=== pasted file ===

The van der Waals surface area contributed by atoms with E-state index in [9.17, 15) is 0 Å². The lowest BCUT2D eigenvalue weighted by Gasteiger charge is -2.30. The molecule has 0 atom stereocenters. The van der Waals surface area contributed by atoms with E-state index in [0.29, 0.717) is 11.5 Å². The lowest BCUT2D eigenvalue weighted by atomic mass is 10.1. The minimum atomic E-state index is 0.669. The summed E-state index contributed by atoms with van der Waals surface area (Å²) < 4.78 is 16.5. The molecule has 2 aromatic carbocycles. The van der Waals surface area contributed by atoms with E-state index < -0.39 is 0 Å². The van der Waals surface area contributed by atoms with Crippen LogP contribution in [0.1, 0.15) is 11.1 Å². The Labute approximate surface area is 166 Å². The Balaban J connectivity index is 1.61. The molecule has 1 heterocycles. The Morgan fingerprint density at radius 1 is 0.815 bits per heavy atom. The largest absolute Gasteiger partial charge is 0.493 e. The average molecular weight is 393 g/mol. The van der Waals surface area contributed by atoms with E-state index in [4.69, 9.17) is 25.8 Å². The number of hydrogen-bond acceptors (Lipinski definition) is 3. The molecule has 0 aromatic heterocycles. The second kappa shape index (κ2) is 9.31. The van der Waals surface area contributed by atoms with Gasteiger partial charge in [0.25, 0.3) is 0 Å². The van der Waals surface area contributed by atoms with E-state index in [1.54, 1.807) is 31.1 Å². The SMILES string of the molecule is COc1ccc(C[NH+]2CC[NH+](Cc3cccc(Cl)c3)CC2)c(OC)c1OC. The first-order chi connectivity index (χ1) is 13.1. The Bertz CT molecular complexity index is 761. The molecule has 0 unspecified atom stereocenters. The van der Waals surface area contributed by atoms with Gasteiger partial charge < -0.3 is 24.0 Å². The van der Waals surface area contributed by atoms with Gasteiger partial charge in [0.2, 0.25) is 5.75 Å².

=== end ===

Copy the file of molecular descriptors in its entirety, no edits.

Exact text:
The van der Waals surface area contributed by atoms with E-state index in [9.17, 15) is 0 Å². The lowest BCUT2D eigenvalue weighted by Gasteiger charge is -2.30. The molecule has 0 atom stereocenters. The van der Waals surface area contributed by atoms with E-state index in [0.29, 0.717) is 11.5 Å². The lowest BCUT2D eigenvalue weighted by atomic mass is 10.1. The minimum atomic E-state index is 0.669. The summed E-state index contributed by atoms with van der Waals surface area (Å²) < 4.78 is 16.5. The molecule has 2 aromatic carbocycles. The van der Waals surface area contributed by atoms with E-state index < -0.39 is 0 Å². The van der Waals surface area contributed by atoms with Crippen LogP contribution in [0.1, 0.15) is 11.1 Å². The Labute approximate surface area is 166 Å². The Balaban J connectivity index is 1.61. The molecule has 1 heterocycles. The Morgan fingerprint density at radius 1 is 0.815 bits per heavy atom. The largest absolute Gasteiger partial charge is 0.493 e. The average molecular weight is 393 g/mol. The van der Waals surface area contributed by atoms with E-state index in [4.69, 9.17) is 25.8 Å². The number of hydrogen-bond acceptors (Lipinski definition) is 3. The molecule has 0 aromatic heterocycles. The second kappa shape index (κ2) is 9.31. The van der Waals surface area contributed by atoms with Gasteiger partial charge in [0.25, 0.3) is 0 Å². The van der Waals surface area contributed by atoms with E-state index in [1.54, 1.807) is 31.1 Å². The SMILES string of the molecule is COc1ccc(C[NH+]2CC[NH+](Cc3cccc(Cl)c3)CC2)c(OC)c1OC. The first-order chi connectivity index (χ1) is 13.1. The Bertz CT molecular complexity index is 761. The molecule has 0 unspecified atom stereocenters. The van der Waals surface area contributed by atoms with Gasteiger partial charge < -0.3 is 24.0 Å². The van der Waals surface area contributed by atoms with Gasteiger partial charge in [0.2, 0.25) is 5.75 Å².